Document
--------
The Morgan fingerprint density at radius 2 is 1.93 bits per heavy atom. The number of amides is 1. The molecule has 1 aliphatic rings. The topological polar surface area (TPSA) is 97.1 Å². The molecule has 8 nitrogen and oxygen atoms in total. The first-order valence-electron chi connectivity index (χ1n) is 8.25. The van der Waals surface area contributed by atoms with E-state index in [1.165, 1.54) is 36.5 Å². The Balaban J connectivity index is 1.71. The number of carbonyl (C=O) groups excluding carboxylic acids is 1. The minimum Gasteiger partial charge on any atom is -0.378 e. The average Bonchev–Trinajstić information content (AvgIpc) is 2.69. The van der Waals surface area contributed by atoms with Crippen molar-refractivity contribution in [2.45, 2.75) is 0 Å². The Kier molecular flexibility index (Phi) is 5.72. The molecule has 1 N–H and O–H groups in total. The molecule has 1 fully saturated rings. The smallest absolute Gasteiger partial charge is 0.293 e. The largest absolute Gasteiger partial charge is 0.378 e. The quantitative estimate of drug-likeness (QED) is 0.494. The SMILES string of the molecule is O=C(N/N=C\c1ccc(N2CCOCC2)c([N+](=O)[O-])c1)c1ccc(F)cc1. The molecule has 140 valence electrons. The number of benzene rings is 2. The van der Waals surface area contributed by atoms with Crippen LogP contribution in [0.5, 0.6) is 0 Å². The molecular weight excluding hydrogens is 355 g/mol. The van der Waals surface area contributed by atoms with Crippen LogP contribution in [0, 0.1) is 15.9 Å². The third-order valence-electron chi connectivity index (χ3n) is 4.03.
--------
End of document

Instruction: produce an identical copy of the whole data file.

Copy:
The Morgan fingerprint density at radius 2 is 1.93 bits per heavy atom. The number of amides is 1. The molecule has 1 aliphatic rings. The topological polar surface area (TPSA) is 97.1 Å². The molecule has 8 nitrogen and oxygen atoms in total. The first-order valence-electron chi connectivity index (χ1n) is 8.25. The van der Waals surface area contributed by atoms with E-state index in [1.165, 1.54) is 36.5 Å². The Balaban J connectivity index is 1.71. The number of carbonyl (C=O) groups excluding carboxylic acids is 1. The minimum Gasteiger partial charge on any atom is -0.378 e. The average Bonchev–Trinajstić information content (AvgIpc) is 2.69. The van der Waals surface area contributed by atoms with Crippen molar-refractivity contribution in [2.45, 2.75) is 0 Å². The Kier molecular flexibility index (Phi) is 5.72. The molecule has 1 N–H and O–H groups in total. The molecule has 1 fully saturated rings. The smallest absolute Gasteiger partial charge is 0.293 e. The largest absolute Gasteiger partial charge is 0.378 e. The quantitative estimate of drug-likeness (QED) is 0.494. The SMILES string of the molecule is O=C(N/N=C\c1ccc(N2CCOCC2)c([N+](=O)[O-])c1)c1ccc(F)cc1. The molecule has 140 valence electrons. The number of benzene rings is 2. The van der Waals surface area contributed by atoms with Crippen LogP contribution in [0.5, 0.6) is 0 Å². The molecular weight excluding hydrogens is 355 g/mol. The van der Waals surface area contributed by atoms with Crippen LogP contribution in [0, 0.1) is 15.9 Å². The third-order valence-electron chi connectivity index (χ3n) is 4.03.